All the books are quixotically interconnected, not in a direct sequential way, but through a kind of web-work of timelost wanderers, strange chains of cause and effect, dream-visions etc. They all interrelate but you can read each individually and there is no real beginning, and no end - JUST THE CREEPY SPIRAL.


Reading a Fehervari book is like walking into a cinema in the middle of a horror movie, and then the cast and story of a different horror movie cross over with it, or the events of a whole new horror movie, with a different monster and cause, start up in the second act. And the film just keeps-going, so at some point, you leave.

As if the protagonist of Rosemaries Baby ends up in a lift with someone who is being pursued through dreams by Freddie from Nightmare On Elm Street and they meet Ellen Ripley, either traumatised after the first film or actively living through the second.

This, and the relentless interconnections between stories, create the really strong illusion that there is this warp and weft of just really terrible stuff happening to almost everyone most of the time. occasionally they meet and interconnect and we only view one particular section of these connections. Like looking at a map through a toilet roll.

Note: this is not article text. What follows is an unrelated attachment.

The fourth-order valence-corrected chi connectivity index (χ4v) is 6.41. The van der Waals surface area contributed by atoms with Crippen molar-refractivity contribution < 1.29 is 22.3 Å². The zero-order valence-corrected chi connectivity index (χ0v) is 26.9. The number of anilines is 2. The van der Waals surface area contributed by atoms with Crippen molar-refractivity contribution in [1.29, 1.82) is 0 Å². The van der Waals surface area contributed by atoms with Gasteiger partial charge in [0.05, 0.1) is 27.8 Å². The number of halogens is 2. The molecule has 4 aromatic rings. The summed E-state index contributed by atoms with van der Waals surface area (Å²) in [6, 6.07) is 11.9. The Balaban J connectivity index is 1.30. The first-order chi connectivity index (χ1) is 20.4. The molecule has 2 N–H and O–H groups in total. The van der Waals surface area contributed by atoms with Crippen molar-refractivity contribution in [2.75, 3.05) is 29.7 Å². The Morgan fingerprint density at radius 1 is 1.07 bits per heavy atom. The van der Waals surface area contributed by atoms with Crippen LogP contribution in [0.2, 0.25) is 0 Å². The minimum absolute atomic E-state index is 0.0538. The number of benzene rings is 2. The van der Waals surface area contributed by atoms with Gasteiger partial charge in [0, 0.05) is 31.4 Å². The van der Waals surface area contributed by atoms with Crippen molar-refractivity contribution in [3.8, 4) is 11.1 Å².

The actually-scary (or at least, perturbing) elements of a Fehervari book are rarely at the end, when the actual monsters show up, the horror-movie 'scenes', stuff pulled from cinema (there are actual 'jump scares' in Reqiuiem infernal, which is, its wierd seeing people in a textual medium describe things as they would be seen in a film on the screen, with all the assumed camera movements and furniture but I suppose its as valid as any other aesthetic choice from other generations), and usually by the time of the big fights at the end, the full war-scenes.

When things become explicit in his books, and the horror is actually manifest, that a relief, even if people are dying, because there it is, you can see it